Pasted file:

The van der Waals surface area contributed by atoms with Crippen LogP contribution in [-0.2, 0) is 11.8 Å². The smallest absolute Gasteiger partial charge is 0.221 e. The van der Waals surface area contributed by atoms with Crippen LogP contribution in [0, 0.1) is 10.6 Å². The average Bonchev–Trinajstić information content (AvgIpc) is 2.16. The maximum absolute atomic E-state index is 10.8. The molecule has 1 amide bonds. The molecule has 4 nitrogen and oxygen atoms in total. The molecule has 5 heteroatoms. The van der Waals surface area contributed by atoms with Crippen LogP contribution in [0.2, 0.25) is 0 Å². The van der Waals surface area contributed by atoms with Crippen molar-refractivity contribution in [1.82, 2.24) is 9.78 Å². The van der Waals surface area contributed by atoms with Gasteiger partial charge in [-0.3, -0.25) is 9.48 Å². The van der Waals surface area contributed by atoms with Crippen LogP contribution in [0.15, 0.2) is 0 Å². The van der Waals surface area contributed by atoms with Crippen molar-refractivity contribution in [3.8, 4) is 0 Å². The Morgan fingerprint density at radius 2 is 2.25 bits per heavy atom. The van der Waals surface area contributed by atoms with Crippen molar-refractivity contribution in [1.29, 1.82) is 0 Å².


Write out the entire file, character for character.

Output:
The van der Waals surface area contributed by atoms with Crippen LogP contribution in [-0.2, 0) is 11.8 Å². The smallest absolute Gasteiger partial charge is 0.221 e. The van der Waals surface area contributed by atoms with Crippen LogP contribution in [0, 0.1) is 10.6 Å². The average Bonchev–Trinajstić information content (AvgIpc) is 2.16. The maximum absolute atomic E-state index is 10.8. The molecule has 1 amide bonds. The molecule has 4 nitrogen and oxygen atoms in total. The molecule has 5 heteroatoms. The van der Waals surface area contributed by atoms with Crippen LogP contribution in [0.2, 0.25) is 0 Å². The van der Waals surface area contributed by atoms with Crippen molar-refractivity contribution in [1.82, 2.24) is 9.78 Å². The van der Waals surface area contributed by atoms with Gasteiger partial charge in [-0.3, -0.25) is 9.48 Å². The van der Waals surface area contributed by atoms with Crippen LogP contribution in [0.15, 0.2) is 0 Å². The van der Waals surface area contributed by atoms with Crippen molar-refractivity contribution in [3.8, 4) is 0 Å². The Morgan fingerprint density at radius 2 is 2.25 bits per heavy atom. The van der Waals surface area contributed by atoms with Crippen molar-refractivity contribution in [1.29, 1.82) is 0 Å².